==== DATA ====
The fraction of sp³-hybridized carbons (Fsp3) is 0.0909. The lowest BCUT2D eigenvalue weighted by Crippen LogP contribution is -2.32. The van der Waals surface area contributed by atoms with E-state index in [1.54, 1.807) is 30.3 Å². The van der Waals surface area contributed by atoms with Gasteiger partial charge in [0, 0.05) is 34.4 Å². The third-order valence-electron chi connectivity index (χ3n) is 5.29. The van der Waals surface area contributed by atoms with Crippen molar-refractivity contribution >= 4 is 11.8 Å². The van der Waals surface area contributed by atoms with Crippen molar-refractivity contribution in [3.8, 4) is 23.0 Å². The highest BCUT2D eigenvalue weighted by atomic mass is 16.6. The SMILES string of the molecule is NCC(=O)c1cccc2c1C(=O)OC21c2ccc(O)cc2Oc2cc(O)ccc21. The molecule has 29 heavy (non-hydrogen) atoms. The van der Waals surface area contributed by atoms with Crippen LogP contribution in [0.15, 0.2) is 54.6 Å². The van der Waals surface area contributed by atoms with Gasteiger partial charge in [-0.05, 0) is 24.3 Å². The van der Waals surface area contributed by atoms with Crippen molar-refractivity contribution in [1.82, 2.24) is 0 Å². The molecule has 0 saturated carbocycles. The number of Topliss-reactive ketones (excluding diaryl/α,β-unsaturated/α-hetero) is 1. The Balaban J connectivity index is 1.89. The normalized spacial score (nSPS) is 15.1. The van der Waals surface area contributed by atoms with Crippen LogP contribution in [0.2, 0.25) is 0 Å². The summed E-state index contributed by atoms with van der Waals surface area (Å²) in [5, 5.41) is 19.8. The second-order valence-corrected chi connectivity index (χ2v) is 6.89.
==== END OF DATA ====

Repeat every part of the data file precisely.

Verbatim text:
The fraction of sp³-hybridized carbons (Fsp3) is 0.0909. The lowest BCUT2D eigenvalue weighted by Crippen LogP contribution is -2.32. The van der Waals surface area contributed by atoms with E-state index in [1.54, 1.807) is 30.3 Å². The van der Waals surface area contributed by atoms with Gasteiger partial charge in [0, 0.05) is 34.4 Å². The third-order valence-electron chi connectivity index (χ3n) is 5.29. The van der Waals surface area contributed by atoms with Crippen molar-refractivity contribution >= 4 is 11.8 Å². The van der Waals surface area contributed by atoms with Crippen molar-refractivity contribution in [3.8, 4) is 23.0 Å². The highest BCUT2D eigenvalue weighted by atomic mass is 16.6. The SMILES string of the molecule is NCC(=O)c1cccc2c1C(=O)OC21c2ccc(O)cc2Oc2cc(O)ccc21. The molecule has 29 heavy (non-hydrogen) atoms. The van der Waals surface area contributed by atoms with Crippen LogP contribution in [0.15, 0.2) is 54.6 Å². The van der Waals surface area contributed by atoms with Gasteiger partial charge in [-0.05, 0) is 24.3 Å². The van der Waals surface area contributed by atoms with Crippen molar-refractivity contribution in [1.82, 2.24) is 0 Å². The molecule has 0 saturated carbocycles. The number of Topliss-reactive ketones (excluding diaryl/α,β-unsaturated/α-hetero) is 1. The Balaban J connectivity index is 1.89. The normalized spacial score (nSPS) is 15.1. The van der Waals surface area contributed by atoms with Crippen LogP contribution in [0.2, 0.25) is 0 Å². The summed E-state index contributed by atoms with van der Waals surface area (Å²) in [5, 5.41) is 19.8. The second-order valence-corrected chi connectivity index (χ2v) is 6.89.